Following the news this week that the 2013 Homeless World Cup is to be held in Poznan, Poland with the hope of using the "social power of football to change homeless people's lives and fight their exclusion" I was reminded of an article published in Public Archaeology in 2011 entitled 'Embrace the Margins: Adventures in Archaeology and Homelessness' in which Rachael Kiddey and John Schofield explain their efforts to not only "conduct an archaeological study of contemporary homelessness that broke new ground in several ways" but also to find out "whether participation in the archaeological project offered genuine and tangible benefits for the communities and individuals concerned."
Kiddey and Schofield chose to conduct their study at Turbo Island, a tract of private land in the Stokes Croft area of Bristol, UK with the intention of "developing a socially engaged and socially active form of archaeology."
The reasoning behind the experiment is explained in the article's introduction:
"Archaeology has a broad base, and offers a range of intellectual possibilities. Its close attention to material culture and place, and to interpreting traces of evidence for past human behaviour, embraces the full range of human experiences, from the deep past to the very latest depositions, and is inclusive of everyone in society. Archaeology also provides a range of possibilities for public participation and engagement, not only with the archaeological process but also with intellectual content. During our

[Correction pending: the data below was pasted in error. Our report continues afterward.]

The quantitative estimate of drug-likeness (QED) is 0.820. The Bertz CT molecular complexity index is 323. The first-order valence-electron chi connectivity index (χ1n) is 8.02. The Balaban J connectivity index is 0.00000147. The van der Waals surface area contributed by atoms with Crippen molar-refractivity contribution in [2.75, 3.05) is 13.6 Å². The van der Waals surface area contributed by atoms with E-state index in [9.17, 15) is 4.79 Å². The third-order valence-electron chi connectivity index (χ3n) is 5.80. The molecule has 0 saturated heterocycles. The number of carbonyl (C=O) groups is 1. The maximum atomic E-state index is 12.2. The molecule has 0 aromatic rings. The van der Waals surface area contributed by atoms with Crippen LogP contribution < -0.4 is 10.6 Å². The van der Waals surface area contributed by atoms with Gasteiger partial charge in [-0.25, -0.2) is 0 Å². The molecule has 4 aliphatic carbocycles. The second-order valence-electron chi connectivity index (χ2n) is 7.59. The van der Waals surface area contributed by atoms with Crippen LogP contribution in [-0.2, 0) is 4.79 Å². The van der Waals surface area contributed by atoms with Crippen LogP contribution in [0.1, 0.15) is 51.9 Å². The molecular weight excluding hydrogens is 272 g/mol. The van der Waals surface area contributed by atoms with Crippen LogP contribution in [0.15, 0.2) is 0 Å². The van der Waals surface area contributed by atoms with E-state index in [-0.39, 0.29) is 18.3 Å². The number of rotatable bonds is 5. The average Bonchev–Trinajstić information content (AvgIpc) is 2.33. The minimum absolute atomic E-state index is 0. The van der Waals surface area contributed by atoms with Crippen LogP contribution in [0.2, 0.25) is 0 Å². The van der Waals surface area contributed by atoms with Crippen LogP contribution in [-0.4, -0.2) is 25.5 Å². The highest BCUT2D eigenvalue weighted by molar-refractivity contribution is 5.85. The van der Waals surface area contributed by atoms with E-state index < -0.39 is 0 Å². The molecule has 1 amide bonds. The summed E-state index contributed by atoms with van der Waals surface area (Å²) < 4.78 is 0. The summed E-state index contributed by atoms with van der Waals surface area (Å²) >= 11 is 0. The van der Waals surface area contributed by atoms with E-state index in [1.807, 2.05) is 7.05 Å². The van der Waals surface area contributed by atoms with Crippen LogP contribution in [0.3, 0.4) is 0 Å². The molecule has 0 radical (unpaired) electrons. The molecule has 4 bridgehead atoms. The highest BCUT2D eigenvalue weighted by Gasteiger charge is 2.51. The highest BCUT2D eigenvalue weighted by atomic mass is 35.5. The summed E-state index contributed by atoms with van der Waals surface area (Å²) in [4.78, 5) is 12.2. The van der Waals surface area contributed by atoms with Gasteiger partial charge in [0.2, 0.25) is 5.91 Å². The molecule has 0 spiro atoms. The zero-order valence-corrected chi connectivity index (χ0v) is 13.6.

wanderings in Bristol we often discussed archaeology, and one recurring theme was the similarities between survival strategies of contemporary homeless and earlier hunter-gatherer societies, in terms of food gathering, social cohesion and compassion, and in the locations chosen for settlement."
The authors reference the work on archaeology and the homeless that preceded their study but also stress the one big difference:
"Sociologists and anthropologists have increasingly sought to explore the culture of homelessness and its impact, while homelessness has also started to receive archaeological attention. However, this project was always going to be different in that it sought specifically to engage homeless people directly in fieldwork and in the presentation of findings"
The majority response to the project from local authorities, the police and the homeless people involved was overwhelmingly positive. The authors conclude with the following:
"This project allows us to map places that traditionally are ignored and overlooked. For example, in most interpretations of Stokes Croft, Turbo Island is described as a ‘gap site’ — a non-place where ‘nothing’ exists. Throughout our excavation and working in partnership with socially excluded, marginalized people we learnt about rituals and patterns of behaviour of which we previously knew very little...Throughout this project archaeology has contributed to understanding a community felt by many, even within the professions engaged to work with homeless people, to be ‘unreachable’. It was also an experience which our homeless co-workers greatly enjoyed and appreciated."
>> Read the full article for free
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